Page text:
Must have a FAT partition to be installed to. Can't Drive Swap so is unable to boot 2K/XP/2K3 from anything other than the boot drive. I have had it booting Vista from a second hard drive and from logical partitions, but more times than not it just will not behave. I have had so many problems just getting this bootmanager to install and work on modern hardware that I have given up trying to figure out the variables of why it is so flaky. It does not take care of the BCD Hibernation issue and I did not get as far as testing if it would have problems with Vista created partitions. It may have been good in its day but I have considered it unreliable for several years now. It can be very difficult or near impossible to repair or reinstall when it goes wrong. You would have to have a simple setup on oldish hardware and also have a real soft-spot for this old timer to want to experiment with it. Not recommended. If anyone does do some good testing on a range of current hardware and masters the variables then I would be happy to add your results here.


Paragon Boot Manager

Vista suitable for primary partitions on the boot hard drive.

The Original Paragon BM version 5.6 was bundled with Partition Manager up to version 7 and then seemed to be discontinued. It was competent but a little feature poor and although is can be used with Vista in some limited situations it is not recommended.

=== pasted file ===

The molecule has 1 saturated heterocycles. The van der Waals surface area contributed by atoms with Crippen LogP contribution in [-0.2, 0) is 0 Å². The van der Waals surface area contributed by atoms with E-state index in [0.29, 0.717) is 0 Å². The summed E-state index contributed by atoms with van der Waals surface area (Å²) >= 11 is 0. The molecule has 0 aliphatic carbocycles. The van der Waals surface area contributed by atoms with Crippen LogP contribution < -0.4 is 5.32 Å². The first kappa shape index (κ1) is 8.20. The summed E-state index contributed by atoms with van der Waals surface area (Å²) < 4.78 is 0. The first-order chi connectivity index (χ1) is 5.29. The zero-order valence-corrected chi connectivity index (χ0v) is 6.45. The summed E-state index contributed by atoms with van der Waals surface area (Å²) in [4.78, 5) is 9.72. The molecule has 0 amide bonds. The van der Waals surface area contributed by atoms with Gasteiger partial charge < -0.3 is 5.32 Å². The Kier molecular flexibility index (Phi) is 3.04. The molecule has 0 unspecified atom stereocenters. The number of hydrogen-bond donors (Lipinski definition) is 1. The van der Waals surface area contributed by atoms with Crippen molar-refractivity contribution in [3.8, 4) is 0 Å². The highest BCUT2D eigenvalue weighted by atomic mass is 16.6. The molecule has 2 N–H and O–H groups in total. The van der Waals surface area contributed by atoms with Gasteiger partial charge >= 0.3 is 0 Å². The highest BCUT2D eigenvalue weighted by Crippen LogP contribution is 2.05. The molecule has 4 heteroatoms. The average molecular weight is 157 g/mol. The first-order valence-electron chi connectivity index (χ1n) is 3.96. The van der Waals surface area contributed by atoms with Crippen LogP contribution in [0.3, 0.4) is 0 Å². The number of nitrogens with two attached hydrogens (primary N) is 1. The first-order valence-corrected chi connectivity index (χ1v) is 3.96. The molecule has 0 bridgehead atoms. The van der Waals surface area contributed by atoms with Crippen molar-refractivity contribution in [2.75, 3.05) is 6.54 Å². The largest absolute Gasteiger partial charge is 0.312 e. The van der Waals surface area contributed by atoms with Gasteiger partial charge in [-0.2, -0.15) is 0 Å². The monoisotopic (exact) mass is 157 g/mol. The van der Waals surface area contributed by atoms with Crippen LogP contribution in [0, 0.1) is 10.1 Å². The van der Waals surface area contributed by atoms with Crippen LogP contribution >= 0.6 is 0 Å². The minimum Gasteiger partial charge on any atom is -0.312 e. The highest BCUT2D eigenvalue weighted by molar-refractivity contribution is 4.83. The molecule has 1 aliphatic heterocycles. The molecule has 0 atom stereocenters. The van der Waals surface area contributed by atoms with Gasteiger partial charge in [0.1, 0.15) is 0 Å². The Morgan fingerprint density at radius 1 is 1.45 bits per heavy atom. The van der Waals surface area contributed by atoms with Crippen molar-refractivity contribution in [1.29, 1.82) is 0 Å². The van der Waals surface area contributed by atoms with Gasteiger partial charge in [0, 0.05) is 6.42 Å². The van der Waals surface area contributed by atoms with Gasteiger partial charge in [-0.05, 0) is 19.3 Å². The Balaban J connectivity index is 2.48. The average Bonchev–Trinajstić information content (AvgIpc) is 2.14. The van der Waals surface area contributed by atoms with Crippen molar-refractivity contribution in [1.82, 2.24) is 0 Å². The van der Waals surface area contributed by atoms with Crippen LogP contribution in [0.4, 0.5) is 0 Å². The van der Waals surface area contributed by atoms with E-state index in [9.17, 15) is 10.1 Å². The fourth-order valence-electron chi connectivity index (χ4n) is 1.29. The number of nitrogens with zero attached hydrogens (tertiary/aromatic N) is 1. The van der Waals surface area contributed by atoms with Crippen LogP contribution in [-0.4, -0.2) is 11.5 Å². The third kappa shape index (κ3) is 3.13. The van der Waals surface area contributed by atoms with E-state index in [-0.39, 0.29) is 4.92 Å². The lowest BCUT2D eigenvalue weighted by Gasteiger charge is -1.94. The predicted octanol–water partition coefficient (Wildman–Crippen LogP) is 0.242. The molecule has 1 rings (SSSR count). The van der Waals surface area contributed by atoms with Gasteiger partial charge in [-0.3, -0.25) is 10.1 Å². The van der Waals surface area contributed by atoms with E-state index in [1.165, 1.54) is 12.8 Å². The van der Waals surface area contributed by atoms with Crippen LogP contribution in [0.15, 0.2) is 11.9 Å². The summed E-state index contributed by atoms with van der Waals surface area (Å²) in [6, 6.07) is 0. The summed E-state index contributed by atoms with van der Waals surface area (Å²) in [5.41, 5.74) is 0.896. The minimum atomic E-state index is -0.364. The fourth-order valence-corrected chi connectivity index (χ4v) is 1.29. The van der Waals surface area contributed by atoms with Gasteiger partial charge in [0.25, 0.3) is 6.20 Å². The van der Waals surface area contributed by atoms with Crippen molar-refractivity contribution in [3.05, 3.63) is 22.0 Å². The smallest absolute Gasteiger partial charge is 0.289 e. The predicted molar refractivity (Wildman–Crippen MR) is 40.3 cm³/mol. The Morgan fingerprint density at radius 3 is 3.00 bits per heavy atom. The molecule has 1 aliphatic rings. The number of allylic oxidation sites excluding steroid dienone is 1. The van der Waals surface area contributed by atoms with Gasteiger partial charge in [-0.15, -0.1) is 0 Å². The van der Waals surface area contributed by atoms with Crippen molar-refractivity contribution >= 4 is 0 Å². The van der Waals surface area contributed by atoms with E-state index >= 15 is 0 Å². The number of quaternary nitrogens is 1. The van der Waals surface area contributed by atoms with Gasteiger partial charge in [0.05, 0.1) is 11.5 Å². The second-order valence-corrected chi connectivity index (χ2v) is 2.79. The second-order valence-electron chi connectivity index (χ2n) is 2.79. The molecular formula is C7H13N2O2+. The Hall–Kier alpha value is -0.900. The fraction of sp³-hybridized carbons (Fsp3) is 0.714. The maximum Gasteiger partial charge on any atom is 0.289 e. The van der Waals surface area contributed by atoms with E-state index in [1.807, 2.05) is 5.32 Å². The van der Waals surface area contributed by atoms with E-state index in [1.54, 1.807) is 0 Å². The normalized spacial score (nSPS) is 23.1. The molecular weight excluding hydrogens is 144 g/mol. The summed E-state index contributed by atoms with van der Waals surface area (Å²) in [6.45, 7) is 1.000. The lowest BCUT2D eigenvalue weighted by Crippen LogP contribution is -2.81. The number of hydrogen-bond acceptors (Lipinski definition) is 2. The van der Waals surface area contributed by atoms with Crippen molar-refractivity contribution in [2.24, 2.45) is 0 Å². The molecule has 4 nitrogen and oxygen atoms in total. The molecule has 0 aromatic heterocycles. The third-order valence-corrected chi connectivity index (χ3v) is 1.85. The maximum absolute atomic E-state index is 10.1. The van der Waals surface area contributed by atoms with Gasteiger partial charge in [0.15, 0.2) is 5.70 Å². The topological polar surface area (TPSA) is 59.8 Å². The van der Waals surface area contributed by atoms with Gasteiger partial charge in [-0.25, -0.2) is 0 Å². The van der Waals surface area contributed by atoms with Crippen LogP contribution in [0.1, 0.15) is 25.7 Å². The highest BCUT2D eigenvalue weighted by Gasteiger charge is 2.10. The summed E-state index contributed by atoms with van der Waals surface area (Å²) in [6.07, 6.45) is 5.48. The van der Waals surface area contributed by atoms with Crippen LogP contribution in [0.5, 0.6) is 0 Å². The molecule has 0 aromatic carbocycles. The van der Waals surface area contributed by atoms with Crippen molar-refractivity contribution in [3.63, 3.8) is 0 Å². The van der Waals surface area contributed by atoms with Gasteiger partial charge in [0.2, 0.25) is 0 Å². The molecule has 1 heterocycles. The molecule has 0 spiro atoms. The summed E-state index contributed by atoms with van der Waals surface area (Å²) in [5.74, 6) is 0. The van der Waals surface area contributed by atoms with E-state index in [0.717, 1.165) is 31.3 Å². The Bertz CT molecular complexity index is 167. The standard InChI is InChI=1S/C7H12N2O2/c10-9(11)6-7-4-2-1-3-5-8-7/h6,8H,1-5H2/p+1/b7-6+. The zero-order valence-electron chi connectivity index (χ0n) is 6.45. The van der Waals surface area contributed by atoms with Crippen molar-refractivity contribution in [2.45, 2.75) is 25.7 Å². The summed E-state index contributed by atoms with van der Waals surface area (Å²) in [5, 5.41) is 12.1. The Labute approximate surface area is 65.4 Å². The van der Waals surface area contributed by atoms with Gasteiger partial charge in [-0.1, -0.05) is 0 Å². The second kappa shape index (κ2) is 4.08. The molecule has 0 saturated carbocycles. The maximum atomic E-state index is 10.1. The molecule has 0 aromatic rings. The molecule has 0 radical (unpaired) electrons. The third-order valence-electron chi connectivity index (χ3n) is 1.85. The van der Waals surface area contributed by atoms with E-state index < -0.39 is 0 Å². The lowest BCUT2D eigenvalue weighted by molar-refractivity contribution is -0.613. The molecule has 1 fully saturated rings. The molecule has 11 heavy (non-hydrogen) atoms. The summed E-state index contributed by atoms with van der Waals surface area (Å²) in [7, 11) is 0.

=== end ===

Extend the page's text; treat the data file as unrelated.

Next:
It has recently resurfaced in Version 9 of Partition Manager and the latest versions of Hard Disk Manager but I can’t determine its current version number. It has had an update to the boot menu screen GUI and some minor function updates to allow it to recognise Vista and to support direct booting of logical partitions by their own PBRs. It was and still is an MBR bootmanager that replaces the standard IPL, but the updated version now places an extra component inside a partition, usually on the boot hard drive but could be any suitable drive. A folder called BM2005 is placed in the root of a primary partition and appears to be used entirely just to provide the colour graphics to the new boot menu screen. If you remove this folder the bootmanager continues to function as it should and simply reverts to the original text style boot menu, which is much less confusing and displays more entries on screen before needing to scroll down. Re-running the bootmanager setup will replace the BM2005 folder.